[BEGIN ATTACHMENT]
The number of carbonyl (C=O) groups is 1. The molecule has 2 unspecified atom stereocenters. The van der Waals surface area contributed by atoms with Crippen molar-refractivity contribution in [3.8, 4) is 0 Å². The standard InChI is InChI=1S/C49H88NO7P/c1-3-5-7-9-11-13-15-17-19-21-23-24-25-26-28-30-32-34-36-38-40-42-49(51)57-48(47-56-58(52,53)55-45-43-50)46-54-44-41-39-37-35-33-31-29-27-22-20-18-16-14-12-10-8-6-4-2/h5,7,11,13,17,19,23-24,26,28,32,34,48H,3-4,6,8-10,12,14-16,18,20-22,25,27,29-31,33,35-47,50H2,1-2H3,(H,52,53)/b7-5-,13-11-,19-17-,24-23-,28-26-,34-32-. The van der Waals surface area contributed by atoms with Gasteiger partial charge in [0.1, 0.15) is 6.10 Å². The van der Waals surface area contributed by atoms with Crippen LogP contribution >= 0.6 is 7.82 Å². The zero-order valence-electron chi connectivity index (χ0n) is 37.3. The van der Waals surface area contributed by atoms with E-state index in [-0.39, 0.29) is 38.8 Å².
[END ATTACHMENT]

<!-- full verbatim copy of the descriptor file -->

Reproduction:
The number of carbonyl (C=O) groups is 1. The molecule has 2 unspecified atom stereocenters. The van der Waals surface area contributed by atoms with Crippen molar-refractivity contribution in [3.8, 4) is 0 Å². The standard InChI is InChI=1S/C49H88NO7P/c1-3-5-7-9-11-13-15-17-19-21-23-24-25-26-28-30-32-34-36-38-40-42-49(51)57-48(47-56-58(52,53)55-45-43-50)46-54-44-41-39-37-35-33-31-29-27-22-20-18-16-14-12-10-8-6-4-2/h5,7,11,13,17,19,23-24,26,28,32,34,48H,3-4,6,8-10,12,14-16,18,20-22,25,27,29-31,33,35-47,50H2,1-2H3,(H,52,53)/b7-5-,13-11-,19-17-,24-23-,28-26-,34-32-. The van der Waals surface area contributed by atoms with Gasteiger partial charge in [0.1, 0.15) is 6.10 Å². The van der Waals surface area contributed by atoms with Crippen LogP contribution >= 0.6 is 7.82 Å². The zero-order valence-electron chi connectivity index (χ0n) is 37.3. The van der Waals surface area contributed by atoms with E-state index in [-0.39, 0.29) is 38.8 Å².